If the Loire Valley were to be summed up in a single word, it would be diverse, and with such diversity on offer and a seemingly limited proportion making its way to Australian shores, the recent “Bloom up with Loire Valley Wine” event offered the perfect opportunity to put palate to context. The tasting involved a contingent of twenty-six wineries represented by nine importers along with three Loire Valley producers actively seeking an importer to the Australian market. Visitors were treated to a suitably diverse range of wines, once again proving that the Loire is about much more than Sancerre and Pouilly Fumé Sauvignon Blanc. Whilst overall quality was exceptional, the three producers, currently without an Australian distributor, ultimately stole the show. 

The first of the three is Château Soucherie. Located 20 minutes south of Angers in the Anjou region (Angers is approximately 140km from the coast), the 28-hectare historic vineyard produces Appellation d’Origine Contrôlée (AOC) wines from Anjou (dry Chenin Blanc, Cabernet Franc, Cabernet Franc/Grolleau), Savennières (dry Chenin Blanc), Coteaux du Layon (sweet Chenin Blanc), and Chaume 1er Cru (sweet Chenin Blanc). Despite occupying only a few appellations, Château Soucherie epitomises the importance of terroir and microclimate, with every expression striving to reflect the exact vineyard from which it hails.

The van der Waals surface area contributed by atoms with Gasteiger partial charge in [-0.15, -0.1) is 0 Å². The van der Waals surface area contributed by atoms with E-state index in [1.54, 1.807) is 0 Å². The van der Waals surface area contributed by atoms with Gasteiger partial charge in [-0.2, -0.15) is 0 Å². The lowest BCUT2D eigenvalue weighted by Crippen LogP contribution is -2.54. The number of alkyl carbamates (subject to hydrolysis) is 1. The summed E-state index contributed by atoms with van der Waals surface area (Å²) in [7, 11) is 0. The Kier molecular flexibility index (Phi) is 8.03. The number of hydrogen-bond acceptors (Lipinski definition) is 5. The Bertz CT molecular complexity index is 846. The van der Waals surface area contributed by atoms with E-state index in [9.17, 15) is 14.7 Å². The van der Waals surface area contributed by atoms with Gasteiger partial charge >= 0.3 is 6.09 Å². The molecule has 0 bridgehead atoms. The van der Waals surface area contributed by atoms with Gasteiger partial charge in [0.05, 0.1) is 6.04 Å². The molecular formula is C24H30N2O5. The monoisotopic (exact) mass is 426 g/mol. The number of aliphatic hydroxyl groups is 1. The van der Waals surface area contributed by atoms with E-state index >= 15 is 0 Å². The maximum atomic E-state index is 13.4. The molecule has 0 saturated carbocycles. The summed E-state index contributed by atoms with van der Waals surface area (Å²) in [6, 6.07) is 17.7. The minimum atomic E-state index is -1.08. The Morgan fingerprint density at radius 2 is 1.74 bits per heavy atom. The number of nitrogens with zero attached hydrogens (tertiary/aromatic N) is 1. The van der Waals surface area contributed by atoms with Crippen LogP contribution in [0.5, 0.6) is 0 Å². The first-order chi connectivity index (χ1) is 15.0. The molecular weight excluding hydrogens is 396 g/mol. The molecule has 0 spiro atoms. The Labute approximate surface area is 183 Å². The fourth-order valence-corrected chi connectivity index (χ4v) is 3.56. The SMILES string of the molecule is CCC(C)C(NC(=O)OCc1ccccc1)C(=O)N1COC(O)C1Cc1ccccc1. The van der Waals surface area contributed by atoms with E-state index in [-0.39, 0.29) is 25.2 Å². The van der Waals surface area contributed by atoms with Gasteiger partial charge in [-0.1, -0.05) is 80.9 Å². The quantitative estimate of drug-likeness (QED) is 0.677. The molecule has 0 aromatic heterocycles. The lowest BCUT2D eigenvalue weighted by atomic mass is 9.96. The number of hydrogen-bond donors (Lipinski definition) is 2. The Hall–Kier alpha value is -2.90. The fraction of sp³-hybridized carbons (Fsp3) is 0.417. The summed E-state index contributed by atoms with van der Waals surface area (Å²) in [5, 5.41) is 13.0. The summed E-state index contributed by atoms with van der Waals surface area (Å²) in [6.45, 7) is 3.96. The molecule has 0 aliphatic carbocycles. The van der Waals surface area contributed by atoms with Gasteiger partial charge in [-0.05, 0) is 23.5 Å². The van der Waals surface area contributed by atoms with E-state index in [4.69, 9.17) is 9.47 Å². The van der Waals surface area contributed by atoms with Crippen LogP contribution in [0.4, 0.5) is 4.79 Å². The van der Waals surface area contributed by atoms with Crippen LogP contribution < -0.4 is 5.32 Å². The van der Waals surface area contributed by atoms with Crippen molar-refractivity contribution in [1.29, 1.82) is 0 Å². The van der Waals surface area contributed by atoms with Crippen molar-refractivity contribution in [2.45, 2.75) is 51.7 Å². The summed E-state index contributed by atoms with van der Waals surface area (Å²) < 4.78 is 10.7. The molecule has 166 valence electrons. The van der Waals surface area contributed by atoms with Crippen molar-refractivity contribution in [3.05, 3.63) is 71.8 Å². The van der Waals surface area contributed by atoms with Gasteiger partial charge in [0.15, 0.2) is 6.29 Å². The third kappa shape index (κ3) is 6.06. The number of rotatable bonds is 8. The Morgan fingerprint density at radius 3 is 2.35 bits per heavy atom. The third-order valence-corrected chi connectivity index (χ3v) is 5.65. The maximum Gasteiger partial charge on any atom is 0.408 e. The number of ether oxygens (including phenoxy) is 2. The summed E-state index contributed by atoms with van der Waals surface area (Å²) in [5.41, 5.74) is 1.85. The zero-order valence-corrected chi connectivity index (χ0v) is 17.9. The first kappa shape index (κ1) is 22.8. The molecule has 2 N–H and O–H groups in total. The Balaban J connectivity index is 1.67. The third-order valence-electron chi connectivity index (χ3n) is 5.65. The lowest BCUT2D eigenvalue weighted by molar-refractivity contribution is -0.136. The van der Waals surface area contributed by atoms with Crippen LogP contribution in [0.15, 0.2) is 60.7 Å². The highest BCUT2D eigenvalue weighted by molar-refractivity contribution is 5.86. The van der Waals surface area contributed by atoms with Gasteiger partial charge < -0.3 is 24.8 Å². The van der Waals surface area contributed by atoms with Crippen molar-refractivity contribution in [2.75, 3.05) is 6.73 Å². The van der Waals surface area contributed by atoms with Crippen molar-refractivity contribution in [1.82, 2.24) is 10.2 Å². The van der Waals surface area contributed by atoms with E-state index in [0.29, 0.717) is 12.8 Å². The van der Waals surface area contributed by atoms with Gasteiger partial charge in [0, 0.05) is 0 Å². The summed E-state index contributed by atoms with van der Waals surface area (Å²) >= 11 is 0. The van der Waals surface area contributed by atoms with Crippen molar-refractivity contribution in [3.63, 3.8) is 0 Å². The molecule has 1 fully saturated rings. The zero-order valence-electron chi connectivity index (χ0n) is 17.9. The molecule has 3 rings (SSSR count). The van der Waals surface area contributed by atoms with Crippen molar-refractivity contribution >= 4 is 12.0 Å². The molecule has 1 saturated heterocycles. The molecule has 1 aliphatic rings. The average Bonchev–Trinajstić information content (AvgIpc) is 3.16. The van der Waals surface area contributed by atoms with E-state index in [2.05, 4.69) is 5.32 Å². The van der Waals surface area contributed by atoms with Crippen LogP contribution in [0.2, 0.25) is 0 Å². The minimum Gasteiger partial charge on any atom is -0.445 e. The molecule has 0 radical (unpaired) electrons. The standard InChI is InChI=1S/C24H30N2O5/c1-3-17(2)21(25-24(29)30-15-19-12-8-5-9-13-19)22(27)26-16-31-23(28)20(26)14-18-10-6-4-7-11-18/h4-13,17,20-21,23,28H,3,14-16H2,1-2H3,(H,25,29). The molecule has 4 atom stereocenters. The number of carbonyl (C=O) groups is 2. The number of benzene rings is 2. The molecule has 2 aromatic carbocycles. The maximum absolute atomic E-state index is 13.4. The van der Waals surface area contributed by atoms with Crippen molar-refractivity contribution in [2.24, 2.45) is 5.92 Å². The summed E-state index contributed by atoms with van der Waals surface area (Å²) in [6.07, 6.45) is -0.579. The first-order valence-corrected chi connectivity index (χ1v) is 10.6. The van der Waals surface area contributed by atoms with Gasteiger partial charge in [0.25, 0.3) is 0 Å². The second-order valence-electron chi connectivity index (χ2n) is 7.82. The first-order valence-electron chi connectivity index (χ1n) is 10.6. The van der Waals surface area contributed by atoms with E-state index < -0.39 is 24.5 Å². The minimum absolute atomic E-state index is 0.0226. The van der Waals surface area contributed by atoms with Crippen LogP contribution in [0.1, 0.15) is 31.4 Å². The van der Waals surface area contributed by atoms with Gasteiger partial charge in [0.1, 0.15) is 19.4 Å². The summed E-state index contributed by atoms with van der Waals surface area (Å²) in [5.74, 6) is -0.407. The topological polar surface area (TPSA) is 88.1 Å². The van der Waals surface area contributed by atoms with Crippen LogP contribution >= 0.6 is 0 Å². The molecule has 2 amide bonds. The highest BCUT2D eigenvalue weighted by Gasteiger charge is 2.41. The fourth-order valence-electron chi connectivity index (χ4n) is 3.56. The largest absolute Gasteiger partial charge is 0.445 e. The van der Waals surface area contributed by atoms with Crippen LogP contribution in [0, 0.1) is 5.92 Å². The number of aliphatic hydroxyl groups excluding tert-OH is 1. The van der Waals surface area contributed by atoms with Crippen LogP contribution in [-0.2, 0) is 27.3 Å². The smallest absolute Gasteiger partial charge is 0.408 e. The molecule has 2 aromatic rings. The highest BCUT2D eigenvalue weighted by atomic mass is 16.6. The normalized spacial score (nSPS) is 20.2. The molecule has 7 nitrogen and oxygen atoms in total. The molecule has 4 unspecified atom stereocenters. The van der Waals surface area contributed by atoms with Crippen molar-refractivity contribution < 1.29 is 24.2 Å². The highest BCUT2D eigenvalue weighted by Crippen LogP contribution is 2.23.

The second vineyard looking to expand into the Australian market is Lionel Gosseaume. Located a further 180km east, halfway between the famous Châteaux of Chambord and Chenonceau in the AOC Touraine, it specialises in producing Sauvignon Blanc (75%) and Gamay (20%) reflective of terroir and varietal characteristics. Lionel Gosseaume also produces wine from two almost-extinct white varietals, Mesliers Saint François and Menu-Pineau, playing a role in preserving and honouring the centuries of viticultural history of the region. 

The third winery is the coastally located Domaine des Tilleuls. A combination of exceptional schist-based terroir, cool maritime influences, and a long growing season provides a unique environment suited to many grape varieties. Despite this, Domaine des Tilleuls has smartly chosen to focus on the variety that the conditions suit best: Muscadet. Each of its three AOC Muscadet Sèvre et Maine offerings provides a unique perspective into the subtle variations imparted by vine age and winemaking techniques, celebrating a grape whose freshness and liveliness are ideally suited to Australia’s hot climate. Domaine des Tilleuls also offers a selection of red and white IGP Val de Loire wines.

The remaining twenty-six wineries on display completed the regional panorama with styles such as the fresh, summer-ready Anjou rosé, elegant Cabernet Franc from Chinon, and great value Crémant de Loire produced from Chenin Blanc and Chardonnay grapes. Upon leaving, it seemed everyone was asking themselves why they hadn’t paid enough attention to the Loire before.